Languages have grammatical categories, such as nouns, adjectives, verbs, adverbs. Most of us have learned this at school. What teachers did not tell us was that many languages are aiming at having less grammatical categories, to gain more structural simplicity. Let’s take a look at that real quick. What?! Real quick, even if we need to use adverbs here: really quickly. In this example we see how adjectives are being used instead of adverbs. Put more precisely, the category of adjectives is playing the role of both adjectives and adverbs. This is one of the most salient instances of language simplification. The phenomenon can be observed not only in English but also in many other Indo-European languages, e.g. French, German, and Persian.

We might as well do a quick comparison between English as a lingua franca, and English as a mother tongue. As we know, a few hundred million people acquire English as their first language. Airport English exists, too. It is learned and used by millions of people all over the world. Most of these learners do not necessarily go farther in the learning process. They learn just enough to communicate as a tourist, a businessperson, a researcher, what have you. But this does not mean that English is now solely reduced to a lingua franca. It continues to be acquired as a mother tongue in native speakers. And literary work continues to be created in English.

There is another factor making English seem relatively “easy” to learn for many people with different backgrounds. The amount of work done to instruct English as a foreign language is incomparable to efforts made to teach other languages. This has led to “optimized” methods of learning English for native speakers of any given language. But this is true only to a certain extent. Let’s take the example of an Arabic native speaker. Thanks to the multitude of materials available, they can learn English up to the level needed for admission to a university. In the English-speaking academic context, they can improve their writing and speaking skills to the level expected from a researcher. All this can be achieved with relative facility. Nonetheless, to go still farther and perfect their English, they will encounter difficulties. At this level, English proves to be significantly harder than, let’s say, French or Spanish, for the same speaker.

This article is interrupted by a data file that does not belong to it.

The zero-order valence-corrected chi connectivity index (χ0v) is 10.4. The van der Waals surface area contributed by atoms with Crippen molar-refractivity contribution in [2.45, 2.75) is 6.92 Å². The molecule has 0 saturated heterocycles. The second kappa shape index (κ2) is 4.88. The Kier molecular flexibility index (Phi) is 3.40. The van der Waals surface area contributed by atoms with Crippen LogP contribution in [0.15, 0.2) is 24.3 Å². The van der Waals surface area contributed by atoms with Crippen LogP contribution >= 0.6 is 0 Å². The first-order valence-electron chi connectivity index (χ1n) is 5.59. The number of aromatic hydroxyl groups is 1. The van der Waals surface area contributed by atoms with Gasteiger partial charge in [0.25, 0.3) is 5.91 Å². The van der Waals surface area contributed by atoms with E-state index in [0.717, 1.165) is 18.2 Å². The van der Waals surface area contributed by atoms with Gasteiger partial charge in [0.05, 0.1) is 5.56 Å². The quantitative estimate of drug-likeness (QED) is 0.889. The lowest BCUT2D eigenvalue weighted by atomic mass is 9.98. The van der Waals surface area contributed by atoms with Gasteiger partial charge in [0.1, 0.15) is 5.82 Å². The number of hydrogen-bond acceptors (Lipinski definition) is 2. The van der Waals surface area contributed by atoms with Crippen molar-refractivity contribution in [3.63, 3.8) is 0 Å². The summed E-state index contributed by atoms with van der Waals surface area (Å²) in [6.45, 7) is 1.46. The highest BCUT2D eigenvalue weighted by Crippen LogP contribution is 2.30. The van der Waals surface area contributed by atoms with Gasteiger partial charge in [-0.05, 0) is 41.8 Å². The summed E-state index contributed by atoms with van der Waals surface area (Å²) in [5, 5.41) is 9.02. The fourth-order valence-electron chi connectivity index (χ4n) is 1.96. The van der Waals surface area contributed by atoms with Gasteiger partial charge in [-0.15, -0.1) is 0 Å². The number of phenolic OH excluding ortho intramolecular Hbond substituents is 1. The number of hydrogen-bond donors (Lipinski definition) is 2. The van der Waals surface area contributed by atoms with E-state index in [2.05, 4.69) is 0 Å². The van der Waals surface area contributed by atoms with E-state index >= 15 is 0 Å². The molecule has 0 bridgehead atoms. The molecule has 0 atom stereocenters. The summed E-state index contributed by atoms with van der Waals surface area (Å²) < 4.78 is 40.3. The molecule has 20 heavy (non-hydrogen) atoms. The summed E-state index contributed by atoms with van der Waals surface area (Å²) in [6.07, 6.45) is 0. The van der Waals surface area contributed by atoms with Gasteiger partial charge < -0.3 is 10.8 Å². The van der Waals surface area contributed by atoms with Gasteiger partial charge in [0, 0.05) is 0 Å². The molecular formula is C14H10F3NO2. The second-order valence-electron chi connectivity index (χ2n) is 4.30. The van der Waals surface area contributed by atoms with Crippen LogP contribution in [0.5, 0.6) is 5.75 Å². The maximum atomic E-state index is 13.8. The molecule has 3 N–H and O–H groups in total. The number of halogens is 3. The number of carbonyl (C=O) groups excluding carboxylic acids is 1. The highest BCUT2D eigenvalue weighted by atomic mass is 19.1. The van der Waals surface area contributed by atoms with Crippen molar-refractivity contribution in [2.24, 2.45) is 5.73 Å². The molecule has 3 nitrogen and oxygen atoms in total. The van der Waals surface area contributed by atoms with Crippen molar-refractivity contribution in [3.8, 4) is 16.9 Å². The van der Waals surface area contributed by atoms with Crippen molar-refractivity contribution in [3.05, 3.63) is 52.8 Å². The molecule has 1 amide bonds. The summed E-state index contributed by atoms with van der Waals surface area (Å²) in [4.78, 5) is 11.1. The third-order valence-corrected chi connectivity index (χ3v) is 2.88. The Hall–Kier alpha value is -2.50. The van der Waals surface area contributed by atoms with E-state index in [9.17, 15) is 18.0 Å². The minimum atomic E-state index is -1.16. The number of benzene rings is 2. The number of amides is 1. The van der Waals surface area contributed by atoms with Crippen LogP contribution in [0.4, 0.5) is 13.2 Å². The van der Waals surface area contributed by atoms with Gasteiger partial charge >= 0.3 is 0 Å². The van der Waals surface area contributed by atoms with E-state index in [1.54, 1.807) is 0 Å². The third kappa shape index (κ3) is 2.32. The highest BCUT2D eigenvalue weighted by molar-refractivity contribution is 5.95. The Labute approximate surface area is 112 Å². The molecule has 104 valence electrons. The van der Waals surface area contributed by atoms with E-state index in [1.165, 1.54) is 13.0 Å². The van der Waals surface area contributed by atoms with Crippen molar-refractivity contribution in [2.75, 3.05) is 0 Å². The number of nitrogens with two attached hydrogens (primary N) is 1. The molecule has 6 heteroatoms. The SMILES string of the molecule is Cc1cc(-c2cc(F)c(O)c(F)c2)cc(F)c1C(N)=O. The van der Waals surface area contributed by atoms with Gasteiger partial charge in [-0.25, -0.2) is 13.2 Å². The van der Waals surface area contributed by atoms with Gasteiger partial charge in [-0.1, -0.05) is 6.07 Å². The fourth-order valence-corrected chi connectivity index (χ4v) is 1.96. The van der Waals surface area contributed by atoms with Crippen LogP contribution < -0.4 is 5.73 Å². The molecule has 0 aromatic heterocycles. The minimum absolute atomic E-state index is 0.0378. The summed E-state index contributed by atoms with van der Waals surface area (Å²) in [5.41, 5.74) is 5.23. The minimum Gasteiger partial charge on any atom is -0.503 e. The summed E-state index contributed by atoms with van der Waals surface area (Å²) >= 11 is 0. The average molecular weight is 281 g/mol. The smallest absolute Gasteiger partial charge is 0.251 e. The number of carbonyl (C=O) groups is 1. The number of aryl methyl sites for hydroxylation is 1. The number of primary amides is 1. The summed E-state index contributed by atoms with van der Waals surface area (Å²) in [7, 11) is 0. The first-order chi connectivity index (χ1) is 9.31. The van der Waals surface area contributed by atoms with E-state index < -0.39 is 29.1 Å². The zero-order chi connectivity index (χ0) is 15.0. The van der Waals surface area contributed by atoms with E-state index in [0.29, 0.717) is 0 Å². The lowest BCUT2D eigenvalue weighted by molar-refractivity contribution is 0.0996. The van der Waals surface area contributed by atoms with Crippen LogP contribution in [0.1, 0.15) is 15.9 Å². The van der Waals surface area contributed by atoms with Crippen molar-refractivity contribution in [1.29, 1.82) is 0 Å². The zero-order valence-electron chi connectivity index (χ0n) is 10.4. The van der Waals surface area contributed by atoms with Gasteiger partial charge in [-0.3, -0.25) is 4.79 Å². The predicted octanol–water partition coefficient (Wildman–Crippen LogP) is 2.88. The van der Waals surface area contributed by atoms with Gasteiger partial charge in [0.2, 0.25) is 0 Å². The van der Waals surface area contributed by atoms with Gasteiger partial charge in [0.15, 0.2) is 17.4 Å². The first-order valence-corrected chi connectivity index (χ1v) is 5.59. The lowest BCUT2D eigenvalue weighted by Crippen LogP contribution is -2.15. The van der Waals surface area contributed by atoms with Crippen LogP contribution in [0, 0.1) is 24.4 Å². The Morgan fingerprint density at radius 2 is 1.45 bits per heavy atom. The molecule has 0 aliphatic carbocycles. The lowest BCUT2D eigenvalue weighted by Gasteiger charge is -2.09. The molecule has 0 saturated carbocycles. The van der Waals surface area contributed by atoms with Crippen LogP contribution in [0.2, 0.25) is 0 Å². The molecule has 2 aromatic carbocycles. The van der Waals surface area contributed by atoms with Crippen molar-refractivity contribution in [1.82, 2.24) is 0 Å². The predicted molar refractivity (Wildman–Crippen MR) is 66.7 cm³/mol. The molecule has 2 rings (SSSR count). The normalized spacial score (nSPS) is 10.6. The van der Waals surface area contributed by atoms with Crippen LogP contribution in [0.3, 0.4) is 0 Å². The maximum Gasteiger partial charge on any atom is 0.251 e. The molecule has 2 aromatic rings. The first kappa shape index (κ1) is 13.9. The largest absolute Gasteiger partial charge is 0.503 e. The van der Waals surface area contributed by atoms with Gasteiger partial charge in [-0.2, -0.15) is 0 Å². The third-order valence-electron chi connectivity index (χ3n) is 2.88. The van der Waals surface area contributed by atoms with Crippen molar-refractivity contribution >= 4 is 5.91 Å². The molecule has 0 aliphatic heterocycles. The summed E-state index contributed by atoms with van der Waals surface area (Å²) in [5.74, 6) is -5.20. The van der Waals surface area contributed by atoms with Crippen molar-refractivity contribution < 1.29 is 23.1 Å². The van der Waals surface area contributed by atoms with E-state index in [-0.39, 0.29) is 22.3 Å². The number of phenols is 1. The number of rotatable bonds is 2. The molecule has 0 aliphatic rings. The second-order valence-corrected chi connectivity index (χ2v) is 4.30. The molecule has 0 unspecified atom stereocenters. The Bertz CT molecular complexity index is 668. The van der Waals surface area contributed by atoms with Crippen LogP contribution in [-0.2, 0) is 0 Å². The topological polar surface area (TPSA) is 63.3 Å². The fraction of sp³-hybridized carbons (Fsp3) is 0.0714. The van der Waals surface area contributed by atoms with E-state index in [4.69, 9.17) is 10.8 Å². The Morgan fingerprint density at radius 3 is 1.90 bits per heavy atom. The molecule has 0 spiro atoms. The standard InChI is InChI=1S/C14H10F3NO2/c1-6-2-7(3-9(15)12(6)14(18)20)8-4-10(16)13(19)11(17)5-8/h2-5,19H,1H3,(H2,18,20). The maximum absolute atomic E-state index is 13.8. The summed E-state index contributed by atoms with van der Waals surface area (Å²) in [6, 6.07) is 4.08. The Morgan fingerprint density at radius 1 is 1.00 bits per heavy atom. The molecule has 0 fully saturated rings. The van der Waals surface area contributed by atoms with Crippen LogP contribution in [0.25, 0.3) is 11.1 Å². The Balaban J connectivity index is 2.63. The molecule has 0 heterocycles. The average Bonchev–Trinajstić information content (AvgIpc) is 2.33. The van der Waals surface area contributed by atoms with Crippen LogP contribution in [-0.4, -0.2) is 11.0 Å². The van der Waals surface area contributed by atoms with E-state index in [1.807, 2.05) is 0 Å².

Let’s get to the main point. What does all this mean? Why should it matter to a non-linguist anyways? This simplicity and global tolerance of English leads to liberty and acceptance for those who speak it as a foreign language, in a country such as Canada. You may take this liberty for granted. The same is not always true of other languages like French, in which non-native speakers often find themselves at a bigger disadvantage. For example, peaking limited French in France is much less tolerated than speaking limited English in, let’s say, Toronto. The case is even harsher in the Netherlands. There, you either speak fluent Dutch with no pauses or hesitations, or they switch to English, which most native Dutch speakers speak perfectly.

To sum up, human languages are naturally moving towards simplicity. On the axis of simplicity and “tolerance”, English finds itself leagues ahead due to the historical and political influences that determine how languages are viewed across different cultures.

. The tolerance of the English-speaking community towards non-native use of the language creates an atmosphere of enhanced equality in terms of an individual’s English capabilities. Better said, there are fewer chances for you to be discriminated against for the mere fact of being non-native, a fact that is less true in European countries, e.g. France or Germany.

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Healthcare, Business and Tech enthusiast. Passionate about arts, food, and road-running.

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Saeed Zeinali

Healthcare, Business and Tech enthusiast. Passionate about arts, food, and road-running.